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Combining Offshore Wind and Wave Energy Farms to Facilitate Grid Integration of Variable Renewables

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(April 23, 2012) Eric Stoutenburg discusses the synergy that one gets when one combines offshore wind and wave energy farms. Stanford University: Stanford Energy Seminar Precourt Institute for Energy: Stanford University Channel on YouTube:
(January 14, 2013) Mark O'Malley provides an overview of research into unlocking flexibility in the power system, demand side participation, and power system operational strategies. Stanford University: Stanford Energy Seminar Precourt Institute for Energy: Stanford University Channel on YouTube:
The Atmosphere, the Ocean and Environmental Change (GG 140) Renewable energy sources are discussed. These include wind energy, solar energy, biomass energy and geothermal energy. Energy from wind is acquired through the use of large wind turbines. These turbines ideally need to be located in areas where there is strong wind and low atmospheric turbulence. Solar power is collected using both photovoltaic solar cells and concentrated solar power. Energy from biomass can be produced in two ways: burning biomass to generate electricity or fermentation to produce fuel ethanol. Geothermal energy is produced by pumping water below the earth's surface into areas of hot rocks which heats the water and creates steam. This steam is then run through a turbine to produce power. 00:00 - Chapter 1. Renewable Energy Sources 02:20 - Chapter 2. Wind Energy 35:19 - Chapter 3. Solar Power 42:18 - Chapter 4. Biomass Energy 45:14 - Chapter 5. Geothermal Energy 46:45 - Chapter 6. Electricity Sources Complete course materials are available at the Open Yale Courses website: This course was recorded in Fall 2011.
Google Tech Talks November 8, 2006 ABSTRACT The World Energy Council has estimated the 'useful' global ocean wave energy resource as 2TW (17,500TWh/year). From this it has been estimated (Thorpe 1999) that the practical economic contribution from wave energy converters could be 2,000TWh/year (similar to current installed nuclear or hydroelectric generation capacity). Such generating capacity could result in up to 2 billion tonnes of CO2 emissions being displaced from fossil fuel generation per year - similar to current emissions from electricity generation in the US. Formed in 1998, based in Edinburgh, Scotland, Ocean Power Delivery Ltd has developed the 'Pelamis' wave energy converter...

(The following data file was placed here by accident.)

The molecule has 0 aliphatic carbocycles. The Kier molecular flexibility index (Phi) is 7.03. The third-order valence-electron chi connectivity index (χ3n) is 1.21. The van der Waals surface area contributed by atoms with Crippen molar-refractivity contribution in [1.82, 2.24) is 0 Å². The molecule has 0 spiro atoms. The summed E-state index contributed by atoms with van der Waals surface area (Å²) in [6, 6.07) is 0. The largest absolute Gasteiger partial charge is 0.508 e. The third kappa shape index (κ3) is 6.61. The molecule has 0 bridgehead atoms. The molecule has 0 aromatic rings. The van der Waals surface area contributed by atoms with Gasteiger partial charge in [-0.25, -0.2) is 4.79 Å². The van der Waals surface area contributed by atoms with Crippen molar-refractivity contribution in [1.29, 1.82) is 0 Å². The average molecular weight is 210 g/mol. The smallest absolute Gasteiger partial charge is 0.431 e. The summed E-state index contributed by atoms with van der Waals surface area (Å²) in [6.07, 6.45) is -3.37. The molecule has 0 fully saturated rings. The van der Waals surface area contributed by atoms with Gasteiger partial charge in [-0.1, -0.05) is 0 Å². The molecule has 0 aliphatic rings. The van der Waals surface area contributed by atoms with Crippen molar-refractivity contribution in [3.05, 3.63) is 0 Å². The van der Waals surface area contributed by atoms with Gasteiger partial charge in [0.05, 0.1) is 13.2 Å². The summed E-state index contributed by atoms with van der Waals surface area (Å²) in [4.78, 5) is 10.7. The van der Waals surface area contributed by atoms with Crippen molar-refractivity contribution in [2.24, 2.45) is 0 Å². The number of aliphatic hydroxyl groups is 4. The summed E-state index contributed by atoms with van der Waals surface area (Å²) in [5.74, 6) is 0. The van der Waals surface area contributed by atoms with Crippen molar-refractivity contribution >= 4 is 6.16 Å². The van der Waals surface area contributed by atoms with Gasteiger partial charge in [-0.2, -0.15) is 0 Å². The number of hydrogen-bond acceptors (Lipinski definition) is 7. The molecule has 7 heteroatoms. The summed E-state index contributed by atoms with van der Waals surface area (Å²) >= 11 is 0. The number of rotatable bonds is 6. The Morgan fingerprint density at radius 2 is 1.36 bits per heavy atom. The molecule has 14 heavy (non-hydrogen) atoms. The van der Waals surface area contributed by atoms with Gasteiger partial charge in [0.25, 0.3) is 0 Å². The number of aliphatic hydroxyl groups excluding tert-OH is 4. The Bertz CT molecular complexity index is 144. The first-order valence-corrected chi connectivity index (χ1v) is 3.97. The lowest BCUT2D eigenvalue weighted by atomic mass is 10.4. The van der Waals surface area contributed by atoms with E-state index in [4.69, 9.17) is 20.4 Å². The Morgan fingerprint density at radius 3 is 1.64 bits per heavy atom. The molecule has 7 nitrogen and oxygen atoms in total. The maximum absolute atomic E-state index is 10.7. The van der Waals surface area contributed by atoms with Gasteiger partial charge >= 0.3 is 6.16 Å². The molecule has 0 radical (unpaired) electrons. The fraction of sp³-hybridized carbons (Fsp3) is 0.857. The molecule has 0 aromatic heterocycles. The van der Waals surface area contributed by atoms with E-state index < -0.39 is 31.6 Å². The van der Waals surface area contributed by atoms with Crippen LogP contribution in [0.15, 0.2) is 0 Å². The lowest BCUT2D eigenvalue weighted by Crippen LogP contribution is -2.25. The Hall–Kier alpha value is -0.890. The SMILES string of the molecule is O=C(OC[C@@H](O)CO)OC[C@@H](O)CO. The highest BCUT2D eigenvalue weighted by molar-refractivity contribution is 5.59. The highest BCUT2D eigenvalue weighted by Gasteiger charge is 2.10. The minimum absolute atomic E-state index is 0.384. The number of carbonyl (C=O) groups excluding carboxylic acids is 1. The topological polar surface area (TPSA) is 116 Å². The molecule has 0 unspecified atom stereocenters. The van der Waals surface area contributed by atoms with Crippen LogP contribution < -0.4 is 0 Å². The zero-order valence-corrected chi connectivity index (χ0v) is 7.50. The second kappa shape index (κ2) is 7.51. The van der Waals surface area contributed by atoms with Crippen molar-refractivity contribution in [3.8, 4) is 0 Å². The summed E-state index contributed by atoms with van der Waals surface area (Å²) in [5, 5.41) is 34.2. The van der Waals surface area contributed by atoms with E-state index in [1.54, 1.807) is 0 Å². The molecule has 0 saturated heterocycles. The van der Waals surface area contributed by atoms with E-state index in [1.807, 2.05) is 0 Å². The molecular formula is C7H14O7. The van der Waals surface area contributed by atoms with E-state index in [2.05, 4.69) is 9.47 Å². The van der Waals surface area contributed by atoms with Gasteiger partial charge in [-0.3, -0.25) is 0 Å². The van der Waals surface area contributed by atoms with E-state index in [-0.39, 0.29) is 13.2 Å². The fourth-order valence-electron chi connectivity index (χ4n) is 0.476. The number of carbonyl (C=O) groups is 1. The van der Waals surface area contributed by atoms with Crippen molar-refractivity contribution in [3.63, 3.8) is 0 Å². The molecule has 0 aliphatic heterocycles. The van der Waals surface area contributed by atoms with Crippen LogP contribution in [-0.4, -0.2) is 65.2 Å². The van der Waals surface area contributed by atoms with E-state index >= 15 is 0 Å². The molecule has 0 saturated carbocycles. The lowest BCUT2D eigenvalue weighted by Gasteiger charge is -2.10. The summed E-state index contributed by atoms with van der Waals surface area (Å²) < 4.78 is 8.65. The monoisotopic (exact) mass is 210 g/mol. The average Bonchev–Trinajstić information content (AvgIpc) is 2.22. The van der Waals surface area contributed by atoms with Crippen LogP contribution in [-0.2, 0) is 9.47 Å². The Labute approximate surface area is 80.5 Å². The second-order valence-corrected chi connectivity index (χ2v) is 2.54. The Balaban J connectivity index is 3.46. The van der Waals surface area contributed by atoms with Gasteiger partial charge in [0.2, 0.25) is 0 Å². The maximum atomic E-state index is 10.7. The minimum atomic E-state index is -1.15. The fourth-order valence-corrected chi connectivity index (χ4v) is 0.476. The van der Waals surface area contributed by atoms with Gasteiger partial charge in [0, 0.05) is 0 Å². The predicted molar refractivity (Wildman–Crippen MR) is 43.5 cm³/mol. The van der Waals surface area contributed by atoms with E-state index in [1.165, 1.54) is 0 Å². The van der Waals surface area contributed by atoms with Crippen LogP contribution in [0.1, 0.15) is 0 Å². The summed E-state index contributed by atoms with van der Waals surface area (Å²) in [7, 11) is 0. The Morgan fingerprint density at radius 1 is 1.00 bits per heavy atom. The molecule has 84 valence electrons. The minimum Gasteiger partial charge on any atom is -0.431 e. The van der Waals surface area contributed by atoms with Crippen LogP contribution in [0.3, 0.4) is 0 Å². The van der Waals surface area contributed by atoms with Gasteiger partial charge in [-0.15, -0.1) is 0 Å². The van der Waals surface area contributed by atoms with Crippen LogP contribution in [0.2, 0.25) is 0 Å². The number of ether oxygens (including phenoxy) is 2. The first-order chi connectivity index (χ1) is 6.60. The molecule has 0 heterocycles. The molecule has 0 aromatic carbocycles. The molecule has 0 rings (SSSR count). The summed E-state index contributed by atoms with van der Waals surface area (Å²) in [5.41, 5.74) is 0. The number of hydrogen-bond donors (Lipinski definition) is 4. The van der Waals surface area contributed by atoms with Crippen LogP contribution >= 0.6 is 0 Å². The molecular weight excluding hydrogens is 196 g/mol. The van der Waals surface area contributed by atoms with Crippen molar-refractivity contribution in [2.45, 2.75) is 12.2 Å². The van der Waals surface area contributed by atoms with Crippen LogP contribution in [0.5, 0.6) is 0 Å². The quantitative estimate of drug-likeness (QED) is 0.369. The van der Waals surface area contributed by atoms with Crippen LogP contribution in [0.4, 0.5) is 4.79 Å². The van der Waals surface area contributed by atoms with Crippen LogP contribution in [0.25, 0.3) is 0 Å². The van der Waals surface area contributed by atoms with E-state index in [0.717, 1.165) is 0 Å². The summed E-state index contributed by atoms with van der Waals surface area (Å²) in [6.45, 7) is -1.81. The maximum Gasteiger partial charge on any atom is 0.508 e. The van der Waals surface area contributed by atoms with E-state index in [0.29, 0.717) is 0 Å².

Environmental Politics and Law (EVST 255) The lecture discusses the various factors affecting the expansion of the U.S. renewable energy portfolio, as well as the importance of energy efficiency and changes to current consumption. As a case study, Professor Wargo discusses the nine-year effort to create Cape Wind, a wind farm off the coast of Massachusetts. The project has faced opposition for a number of reasons, including noise and disruption of use of private property. The lecture ties the development of more renewable energy options to issues of property rights and discusses ways to overcome challenges in siting, in noise pollution, and in the impacts on wildlife (i.e. avian mortality as a result of wind farms). 00:00 - Chapter 1. Renewable Energy: Promise and Plight 11:12 - Chapter 2. Project Siting and Local Concerns 19:09 - Chapter 3. U.S. Wind Capacity & Potential; Key Benefits 23:34 - Chapter 4. Avian Mortality and Noise Pollution; Utility Consumption 29:02 - Chapter 5. The Cape Wind Case: Conflict in the Wind 38:54 - Chapter 6. Comparisons and Conclusions Complete course materials are available at the Open Yale Courses website: This course was recorded in Spring 2010.